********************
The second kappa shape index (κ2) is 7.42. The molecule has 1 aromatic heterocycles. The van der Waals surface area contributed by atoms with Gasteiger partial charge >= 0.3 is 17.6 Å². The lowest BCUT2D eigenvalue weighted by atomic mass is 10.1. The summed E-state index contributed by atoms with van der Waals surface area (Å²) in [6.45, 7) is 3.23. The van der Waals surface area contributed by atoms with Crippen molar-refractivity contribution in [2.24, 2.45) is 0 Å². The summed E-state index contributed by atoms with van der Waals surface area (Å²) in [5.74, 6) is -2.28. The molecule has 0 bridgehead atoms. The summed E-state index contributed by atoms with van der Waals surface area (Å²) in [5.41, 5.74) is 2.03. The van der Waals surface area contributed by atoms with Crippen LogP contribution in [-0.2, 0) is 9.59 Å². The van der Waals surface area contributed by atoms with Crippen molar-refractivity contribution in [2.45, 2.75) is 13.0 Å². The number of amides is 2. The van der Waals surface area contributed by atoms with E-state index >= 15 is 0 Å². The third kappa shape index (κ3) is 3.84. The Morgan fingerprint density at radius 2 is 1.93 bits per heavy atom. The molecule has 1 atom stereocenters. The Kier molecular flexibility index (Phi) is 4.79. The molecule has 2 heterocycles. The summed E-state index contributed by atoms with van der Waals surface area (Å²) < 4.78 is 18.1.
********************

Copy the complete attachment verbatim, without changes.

The second kappa shape index (κ2) is 7.42. The molecule has 1 aromatic heterocycles. The van der Waals surface area contributed by atoms with Gasteiger partial charge >= 0.3 is 17.6 Å². The lowest BCUT2D eigenvalue weighted by atomic mass is 10.1. The summed E-state index contributed by atoms with van der Waals surface area (Å²) in [6.45, 7) is 3.23. The van der Waals surface area contributed by atoms with Crippen molar-refractivity contribution in [2.24, 2.45) is 0 Å². The summed E-state index contributed by atoms with van der Waals surface area (Å²) in [5.74, 6) is -2.28. The molecule has 0 bridgehead atoms. The summed E-state index contributed by atoms with van der Waals surface area (Å²) in [5.41, 5.74) is 2.03. The van der Waals surface area contributed by atoms with Crippen LogP contribution in [-0.2, 0) is 9.59 Å². The van der Waals surface area contributed by atoms with Crippen molar-refractivity contribution in [2.45, 2.75) is 13.0 Å². The number of amides is 2. The van der Waals surface area contributed by atoms with E-state index >= 15 is 0 Å². The third kappa shape index (κ3) is 3.84. The Morgan fingerprint density at radius 2 is 1.93 bits per heavy atom. The molecule has 1 atom stereocenters. The Kier molecular flexibility index (Phi) is 4.79. The molecule has 2 heterocycles. The summed E-state index contributed by atoms with van der Waals surface area (Å²) < 4.78 is 18.1.